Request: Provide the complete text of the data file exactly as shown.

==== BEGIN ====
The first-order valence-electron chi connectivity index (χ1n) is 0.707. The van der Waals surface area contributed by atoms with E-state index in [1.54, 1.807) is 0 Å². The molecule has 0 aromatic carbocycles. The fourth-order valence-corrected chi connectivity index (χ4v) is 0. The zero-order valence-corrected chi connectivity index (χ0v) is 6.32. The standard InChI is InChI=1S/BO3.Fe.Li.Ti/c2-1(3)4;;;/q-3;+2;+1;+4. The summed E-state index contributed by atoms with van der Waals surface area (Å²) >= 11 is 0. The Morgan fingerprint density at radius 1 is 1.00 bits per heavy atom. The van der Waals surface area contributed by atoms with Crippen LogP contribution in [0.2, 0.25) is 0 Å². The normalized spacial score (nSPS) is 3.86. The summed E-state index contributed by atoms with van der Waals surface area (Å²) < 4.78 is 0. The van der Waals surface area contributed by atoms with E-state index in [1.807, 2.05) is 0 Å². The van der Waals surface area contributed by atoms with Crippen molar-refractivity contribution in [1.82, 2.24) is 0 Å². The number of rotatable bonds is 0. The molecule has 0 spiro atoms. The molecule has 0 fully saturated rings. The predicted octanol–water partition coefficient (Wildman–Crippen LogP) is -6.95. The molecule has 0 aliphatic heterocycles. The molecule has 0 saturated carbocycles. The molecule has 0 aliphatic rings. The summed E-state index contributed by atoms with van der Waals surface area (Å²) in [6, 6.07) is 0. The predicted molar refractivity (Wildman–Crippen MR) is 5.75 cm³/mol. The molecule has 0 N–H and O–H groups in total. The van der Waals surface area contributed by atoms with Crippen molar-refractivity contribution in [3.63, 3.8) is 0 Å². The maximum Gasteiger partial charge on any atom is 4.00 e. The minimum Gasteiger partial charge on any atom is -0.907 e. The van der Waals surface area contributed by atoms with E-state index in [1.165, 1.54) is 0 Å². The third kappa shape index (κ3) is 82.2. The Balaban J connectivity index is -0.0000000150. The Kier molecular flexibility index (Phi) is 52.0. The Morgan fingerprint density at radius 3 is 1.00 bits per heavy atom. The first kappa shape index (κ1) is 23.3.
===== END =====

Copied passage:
The first-order valence-electron chi connectivity index (χ1n) is 0.707. The van der Waals surface area contributed by atoms with E-state index in [1.54, 1.807) is 0 Å². The molecule has 0 aromatic carbocycles. The fourth-order valence-corrected chi connectivity index (χ4v) is 0. The zero-order valence-corrected chi connectivity index (χ0v) is 6.32. The standard InChI is InChI=1S/BO3.Fe.Li.Ti/c2-1(3)4;;;/q-3;+2;+1;+4. The summed E-state index contributed by atoms with van der Waals surface area (Å²) >= 11 is 0. The Morgan fingerprint density at radius 1 is 1.00 bits per heavy atom. The van der Waals surface area contributed by atoms with Crippen LogP contribution in [0.2, 0.25) is 0 Å². The normalized spacial score (nSPS) is 3.86. The summed E-state index contributed by atoms with van der Waals surface area (Å²) < 4.78 is 0. The van der Waals surface area contributed by atoms with E-state index in [1.807, 2.05) is 0 Å². The van der Waals surface area contributed by atoms with Crippen molar-refractivity contribution in [1.82, 2.24) is 0 Å². The number of rotatable bonds is 0. The molecule has 0 spiro atoms. The molecule has 0 fully saturated rings. The predicted octanol–water partition coefficient (Wildman–Crippen LogP) is -6.95. The molecule has 0 aliphatic heterocycles. The molecule has 0 saturated carbocycles. The molecule has 0 aliphatic rings. The summed E-state index contributed by atoms with van der Waals surface area (Å²) in [6, 6.07) is 0. The predicted molar refractivity (Wildman–Crippen MR) is 5.75 cm³/mol. The molecule has 0 N–H and O–H groups in total. The van der Waals surface area contributed by atoms with Crippen molar-refractivity contribution in [3.63, 3.8) is 0 Å². The maximum Gasteiger partial charge on any atom is 4.00 e. The minimum Gasteiger partial charge on any atom is -0.907 e. The van der Waals surface area contributed by atoms with E-state index in [1.165, 1.54) is 0 Å². The third kappa shape index (κ3) is 82.2. The Balaban J connectivity index is -0.0000000150. The Kier molecular flexibility index (Phi) is 52.0. The Morgan fingerprint density at radius 3 is 1.00 bits per heavy atom. The first kappa shape index (κ1) is 23.3.